The CEO of Tesla Elon Musk, at the customary shareholder meeting on Thursday, explained how he expects the CPI to have already peaked and that a recession, which will last 12 to 18 months, will be milder than expected
Like every year, Thursday was Tesla’s shareholder meeting chaired by the CEO himself, who didn’t miss delivering his own speech. Once he presented the quarterly report and outlined future plans, he spoke about the current economic situation in the United States in particular.
The outlook on inflation levels and impending recession, according to Elon Musk
The outlook, according to the entrepreneur, is to be considered brighter than expected. Inflation is expected to have already peaked, and what we will be facing will be a less severe recession than expected, lasting between 12 and 18 months, and then giving way to a new period of economic growth.
At the assembly microphones, the CEO said:
“We get a good insight into where the prices of things are going over time. Inflation will drop rapidly”.
“We get a lot of information about where the prices of things are going over time because when you make millions of cars, you have to buy goods many months ahead of when they are needed … Because it’s a long supply chain with a huge amount of inertia, so we have some sort of idea of where prices are heading over time. The interesting thing we’re seeing now is that most of our commodities, most of the things that go into a Tesla – not all, but more than half – prices are falling in six months, six months from now”.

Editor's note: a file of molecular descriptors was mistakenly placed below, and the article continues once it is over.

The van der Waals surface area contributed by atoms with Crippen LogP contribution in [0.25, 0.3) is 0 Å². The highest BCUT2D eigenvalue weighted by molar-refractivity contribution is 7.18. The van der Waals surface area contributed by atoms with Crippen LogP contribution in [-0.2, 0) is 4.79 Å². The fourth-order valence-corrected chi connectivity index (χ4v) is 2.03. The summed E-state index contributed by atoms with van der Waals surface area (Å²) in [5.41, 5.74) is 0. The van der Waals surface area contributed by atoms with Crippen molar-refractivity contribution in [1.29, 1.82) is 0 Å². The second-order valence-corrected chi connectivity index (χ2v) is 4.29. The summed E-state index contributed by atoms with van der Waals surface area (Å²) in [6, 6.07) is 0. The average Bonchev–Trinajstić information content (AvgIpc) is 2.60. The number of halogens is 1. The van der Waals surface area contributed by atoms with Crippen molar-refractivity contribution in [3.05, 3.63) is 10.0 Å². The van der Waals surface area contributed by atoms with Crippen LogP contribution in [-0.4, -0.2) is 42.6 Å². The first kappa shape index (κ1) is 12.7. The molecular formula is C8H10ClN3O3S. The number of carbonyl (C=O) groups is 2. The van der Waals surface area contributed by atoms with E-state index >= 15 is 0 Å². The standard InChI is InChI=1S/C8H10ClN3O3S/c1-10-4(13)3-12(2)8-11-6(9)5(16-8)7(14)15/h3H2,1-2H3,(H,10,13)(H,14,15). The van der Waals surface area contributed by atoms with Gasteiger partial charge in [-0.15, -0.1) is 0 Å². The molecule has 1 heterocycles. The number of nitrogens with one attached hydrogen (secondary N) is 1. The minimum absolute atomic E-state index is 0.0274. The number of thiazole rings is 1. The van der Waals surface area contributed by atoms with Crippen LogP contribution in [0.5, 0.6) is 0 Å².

The CPI is turning downward, or at least that is the trend observed. GDP is also better than expected and the Fed itself is moving less heavily on rates. This picture reinforces the idea that the inflation peak has passed.
What to expect in the medium to long term
However, the CEO cautioned against predicting the future and still prefers a wiser attitude:
“Making macroeconomic predictions is a recipe for disaster, but my guess is that we have passed the inflation peak and that we will have a recession. I think it will be a relatively mild recession, but I am only guessing here”.
The hypothesis of a mild but persistent recession over time is certainly better than those feared so far by analysts, or rather by most of them, but the situation, he is keen to explain, is quite different from that of 2008, at least in America:
“We don’t have misallocations of capital in the US like we have in the past, like up until 2008 where we were building primary housing units at twice the rate of house formation, which obviously makes no sense. Many companies have been overburdened. The leverage or debt that companies have right now is relatively low, so I’d probably say, you know, a mild, moderate recession, maybe 18 months or so, and I think inflation will drop quickly. This is my hypothesis”.